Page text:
‘Ten Commandments’ Judge Roy Moore Falls Into A Values Void

The Family Research Council’s annual meeting, the Values Voter Summit, starts today. Several Americans United staff members will be there.

The event, which has become the largest gathering of the Religious Right in the country, features the usual litany of speakers you see at events like this. President Donald Trump will be there, as will his former adviser Steve Bannon. Current and former right-wing politicians, anti-gay activists, Islamophobes, “Christian nation” advocates, creationists and others from the wacky world of the Religious Right will round out the confab.

Among the speakers is Roy Moore, former chief justice of the Alabama Supreme Court and now a candidate for the U.S. Senate. As you might recall, Americans United and other groups successfully sued Moore in 2001 after he erected a two-ton Ten Commandments display at a judicial building in Montgomery.

Roy Moore: Void of honesty?

His appearance before this group of people allegedly obsessed with “values” comes at an odd time: Moore’s just been caught with his grasping hand stuck in a very large cookie jar.

The Washington Post reported Wednesday that Moore received $180,000 in salary for part-time work from the Foundation for Moral Law, a nonprofit group he formed with this wife. What’s odd about this is that Moore had claimed he wasn’t taking a salary from the group. The deal was privately arranged.

It turned out to be quite lucrative for Moore. As The Post noted, Moore worked only 20 hours per week but took in more than $1 million from the group from 2007 to 2012. This was not disclosed on the group’s public tax filings.

But that’s not all. The Post reported that “errors and gaps in the group’s federal tax filings obscured until now the compensation paid to Moore.

This doesn’t pass the smell test. Using a nonprofit for your own benefit isn’t just uncool, it’s a violation of federal law.

Some background: Most nonprofit organizations are required to file a form annually with the IRS called a 990. The 990 gives some basic information about how much money the group has raised and how it is being spent. (You can often find 990s online through organizations such as Guidestar and Charity Navigator.)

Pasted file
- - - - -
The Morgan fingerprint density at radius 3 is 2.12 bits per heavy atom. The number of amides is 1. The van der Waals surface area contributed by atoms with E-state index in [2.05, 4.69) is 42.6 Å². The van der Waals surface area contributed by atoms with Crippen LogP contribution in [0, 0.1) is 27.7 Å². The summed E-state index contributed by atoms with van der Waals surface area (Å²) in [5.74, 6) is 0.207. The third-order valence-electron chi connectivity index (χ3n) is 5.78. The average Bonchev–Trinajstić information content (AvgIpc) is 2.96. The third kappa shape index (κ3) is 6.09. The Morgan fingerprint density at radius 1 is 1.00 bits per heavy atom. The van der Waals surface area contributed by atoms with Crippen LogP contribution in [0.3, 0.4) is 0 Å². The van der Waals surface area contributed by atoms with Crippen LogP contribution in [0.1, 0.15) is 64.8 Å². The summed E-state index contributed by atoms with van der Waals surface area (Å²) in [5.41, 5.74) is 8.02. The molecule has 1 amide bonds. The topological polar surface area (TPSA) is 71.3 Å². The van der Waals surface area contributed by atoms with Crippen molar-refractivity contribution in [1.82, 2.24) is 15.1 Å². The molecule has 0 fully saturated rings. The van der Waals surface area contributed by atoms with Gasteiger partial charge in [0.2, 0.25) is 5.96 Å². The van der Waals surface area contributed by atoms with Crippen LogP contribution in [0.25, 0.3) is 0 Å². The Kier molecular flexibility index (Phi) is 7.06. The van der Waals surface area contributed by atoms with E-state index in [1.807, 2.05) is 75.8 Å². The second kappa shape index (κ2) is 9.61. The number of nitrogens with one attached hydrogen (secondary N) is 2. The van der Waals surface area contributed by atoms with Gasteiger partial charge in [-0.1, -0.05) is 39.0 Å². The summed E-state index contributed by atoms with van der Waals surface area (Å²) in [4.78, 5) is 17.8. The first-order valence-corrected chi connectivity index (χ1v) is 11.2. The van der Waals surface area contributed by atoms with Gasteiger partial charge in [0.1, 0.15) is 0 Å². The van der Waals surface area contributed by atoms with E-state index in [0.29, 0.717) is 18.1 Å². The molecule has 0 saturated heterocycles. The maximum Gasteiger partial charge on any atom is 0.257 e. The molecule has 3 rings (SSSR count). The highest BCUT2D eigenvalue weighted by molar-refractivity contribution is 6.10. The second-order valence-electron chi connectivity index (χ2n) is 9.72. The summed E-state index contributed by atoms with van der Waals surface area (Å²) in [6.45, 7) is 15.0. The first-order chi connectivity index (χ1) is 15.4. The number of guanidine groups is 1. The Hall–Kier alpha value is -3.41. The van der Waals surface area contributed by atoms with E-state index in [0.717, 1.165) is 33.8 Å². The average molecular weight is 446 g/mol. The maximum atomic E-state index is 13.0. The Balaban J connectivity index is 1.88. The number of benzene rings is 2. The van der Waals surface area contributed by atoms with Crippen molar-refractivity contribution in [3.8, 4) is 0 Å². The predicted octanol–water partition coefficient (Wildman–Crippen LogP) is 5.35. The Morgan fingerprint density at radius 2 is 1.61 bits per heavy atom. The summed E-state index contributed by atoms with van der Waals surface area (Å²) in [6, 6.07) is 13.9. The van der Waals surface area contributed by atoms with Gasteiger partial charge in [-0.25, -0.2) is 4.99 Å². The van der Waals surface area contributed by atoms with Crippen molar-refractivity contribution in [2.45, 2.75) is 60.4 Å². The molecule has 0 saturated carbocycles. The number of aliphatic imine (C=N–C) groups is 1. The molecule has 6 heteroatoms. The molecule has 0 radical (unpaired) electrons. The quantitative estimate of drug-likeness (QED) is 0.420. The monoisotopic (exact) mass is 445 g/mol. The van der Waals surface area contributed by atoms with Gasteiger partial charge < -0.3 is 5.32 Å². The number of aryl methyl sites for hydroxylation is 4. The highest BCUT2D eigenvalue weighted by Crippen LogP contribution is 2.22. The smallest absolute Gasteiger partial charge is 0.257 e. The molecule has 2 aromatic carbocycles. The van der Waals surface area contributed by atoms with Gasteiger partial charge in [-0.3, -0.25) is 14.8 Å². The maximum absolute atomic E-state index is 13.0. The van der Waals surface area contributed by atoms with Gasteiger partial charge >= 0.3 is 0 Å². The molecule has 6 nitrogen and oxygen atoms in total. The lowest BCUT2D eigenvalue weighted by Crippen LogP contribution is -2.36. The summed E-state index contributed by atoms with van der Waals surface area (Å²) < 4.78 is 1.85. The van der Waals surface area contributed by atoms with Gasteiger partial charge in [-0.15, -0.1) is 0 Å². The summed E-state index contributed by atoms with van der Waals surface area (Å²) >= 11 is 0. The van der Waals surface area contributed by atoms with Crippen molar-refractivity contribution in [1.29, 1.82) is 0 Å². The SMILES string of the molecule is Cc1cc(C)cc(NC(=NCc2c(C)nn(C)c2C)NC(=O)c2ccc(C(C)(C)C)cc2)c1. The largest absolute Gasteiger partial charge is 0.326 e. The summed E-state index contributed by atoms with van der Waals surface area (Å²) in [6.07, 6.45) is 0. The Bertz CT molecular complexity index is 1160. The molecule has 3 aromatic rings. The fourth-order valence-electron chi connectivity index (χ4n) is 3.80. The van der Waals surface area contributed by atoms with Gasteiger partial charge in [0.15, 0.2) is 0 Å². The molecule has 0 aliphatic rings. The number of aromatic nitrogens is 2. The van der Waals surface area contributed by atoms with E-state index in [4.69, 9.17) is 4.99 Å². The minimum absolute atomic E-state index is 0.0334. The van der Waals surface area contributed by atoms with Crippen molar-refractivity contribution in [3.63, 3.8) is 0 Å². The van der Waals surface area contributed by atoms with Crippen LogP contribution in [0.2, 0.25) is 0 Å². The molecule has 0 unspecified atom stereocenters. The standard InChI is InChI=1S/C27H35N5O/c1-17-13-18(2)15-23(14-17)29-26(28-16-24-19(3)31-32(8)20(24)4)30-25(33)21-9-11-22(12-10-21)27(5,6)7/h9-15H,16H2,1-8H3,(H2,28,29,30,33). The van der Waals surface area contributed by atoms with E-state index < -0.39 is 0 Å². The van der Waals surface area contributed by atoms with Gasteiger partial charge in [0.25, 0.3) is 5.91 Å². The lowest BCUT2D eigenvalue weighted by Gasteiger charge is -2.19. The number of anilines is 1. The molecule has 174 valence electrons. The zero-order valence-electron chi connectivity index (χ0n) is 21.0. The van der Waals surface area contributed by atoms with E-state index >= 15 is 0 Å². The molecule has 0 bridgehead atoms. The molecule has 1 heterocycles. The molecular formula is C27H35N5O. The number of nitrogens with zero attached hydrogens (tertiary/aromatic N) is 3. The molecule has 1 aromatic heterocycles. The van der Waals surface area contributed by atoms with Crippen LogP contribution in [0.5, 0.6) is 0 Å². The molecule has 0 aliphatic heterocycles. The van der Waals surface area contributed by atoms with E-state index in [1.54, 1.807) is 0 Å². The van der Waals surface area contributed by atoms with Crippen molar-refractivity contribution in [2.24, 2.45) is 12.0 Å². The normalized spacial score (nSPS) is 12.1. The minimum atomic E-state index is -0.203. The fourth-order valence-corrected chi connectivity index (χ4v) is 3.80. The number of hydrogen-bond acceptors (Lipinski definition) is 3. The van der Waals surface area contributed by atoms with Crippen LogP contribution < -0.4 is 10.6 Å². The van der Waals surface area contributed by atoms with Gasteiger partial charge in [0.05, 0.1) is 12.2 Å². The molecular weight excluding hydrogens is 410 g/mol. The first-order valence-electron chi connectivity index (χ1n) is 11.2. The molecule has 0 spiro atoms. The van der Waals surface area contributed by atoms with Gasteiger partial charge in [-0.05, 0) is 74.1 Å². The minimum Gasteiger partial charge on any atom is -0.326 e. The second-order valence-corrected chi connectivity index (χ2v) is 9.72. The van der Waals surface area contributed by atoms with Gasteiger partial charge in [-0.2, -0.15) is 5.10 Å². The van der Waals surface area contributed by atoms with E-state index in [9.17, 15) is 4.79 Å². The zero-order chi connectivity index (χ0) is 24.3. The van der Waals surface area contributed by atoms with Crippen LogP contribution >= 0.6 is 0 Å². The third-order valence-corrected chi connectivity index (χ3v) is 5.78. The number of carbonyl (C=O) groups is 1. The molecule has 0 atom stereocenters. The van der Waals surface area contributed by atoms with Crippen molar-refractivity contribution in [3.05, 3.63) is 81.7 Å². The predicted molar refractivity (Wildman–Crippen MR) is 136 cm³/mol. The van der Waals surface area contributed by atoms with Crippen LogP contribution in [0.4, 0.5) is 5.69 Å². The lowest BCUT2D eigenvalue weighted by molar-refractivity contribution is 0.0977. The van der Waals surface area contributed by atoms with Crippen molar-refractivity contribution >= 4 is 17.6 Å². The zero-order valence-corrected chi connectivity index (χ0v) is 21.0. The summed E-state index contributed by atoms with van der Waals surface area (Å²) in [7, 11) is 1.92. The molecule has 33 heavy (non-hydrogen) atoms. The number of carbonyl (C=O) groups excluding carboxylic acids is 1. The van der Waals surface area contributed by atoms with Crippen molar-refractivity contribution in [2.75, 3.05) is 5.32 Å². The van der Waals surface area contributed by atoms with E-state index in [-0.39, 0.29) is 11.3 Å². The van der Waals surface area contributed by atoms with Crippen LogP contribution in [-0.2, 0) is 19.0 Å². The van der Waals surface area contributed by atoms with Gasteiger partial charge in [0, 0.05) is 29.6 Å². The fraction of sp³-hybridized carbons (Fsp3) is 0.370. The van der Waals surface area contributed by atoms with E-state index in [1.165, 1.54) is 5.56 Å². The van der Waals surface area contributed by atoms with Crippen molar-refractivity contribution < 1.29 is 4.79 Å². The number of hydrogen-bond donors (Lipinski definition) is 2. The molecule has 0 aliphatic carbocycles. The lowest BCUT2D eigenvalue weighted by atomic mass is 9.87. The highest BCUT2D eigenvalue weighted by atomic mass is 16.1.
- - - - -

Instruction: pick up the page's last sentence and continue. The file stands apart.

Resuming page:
When I looked at the Foundation for Moral Law’s Form 990, a few things jumped out at me. First of all, the most recent one available is from 2014. It shows that the group’s budget that year was $372,030. Assuming that Moore took more than $150,000 of that in salary, this means that a huge portion of the organization’s budget went to pay Moore. That’s not good because nonprofits are supposed to exist to do charitable work or educate people about issues, not pay someone a bloated salary.

Moore’s wife Kayla is the only employee listed on the form. She is reported as working 40 hours per week, but no information about her salary is given. (The Post reported that she was paid $195,000 over three years; Moore’s daughter Heather has also worked for the group as a receptionist. Moore’s whole family is in on this!)

Furthermore, the Foundation for Moral Law doesn’t appear to do much. It has filed court briefs in some church-state cases, and it hosts Moore’s terrible poetry, but these are hardly costly activities. In fact, the Foundation for Moral Law appears to exist primarily to promote Moore as a public speaker and hawk his books.

Tax-law experts consulted by The Post agreed that there are problems here. “The biggest issue is the benefit to Roy Moore,” said Paul Streckfus, a former tax lawyer at the IRS and editor of a tax-related journal.  

The IRS apparently agrees. The Post reported that earlier this year, the tax agency concluded an audit of the group’s 2013 finances. The IRS uncovered problems and told the Foundation that it might lose its tax-exempt status if these issues were not addressed.

John Bentley, former chairman of the Foundation’s board, agreed that things aren’t right. In an interview with The Post, Bentley admitted he did not spend a lot of time overseeing the nonprofit’s finances.

Referring to the discrepancies uncovered by the newspaper, Bentley said, “I can understand why that would raise some concerns.”

This weekend, thousands of fundamentalist Christians will gather in Washington to tout their alleged superior “values” and sanctimoniously judge the rest of us who fall short of their standards.

Ironically, they seriously believe that we ought to behave more like Roy Moore.

P.S. AU will be commenting on the Values Voter Summit on our Twitter feed today. We’ll also have a wrap-up on the “Wall of Separation” on Monday and a full report in the November Church & State.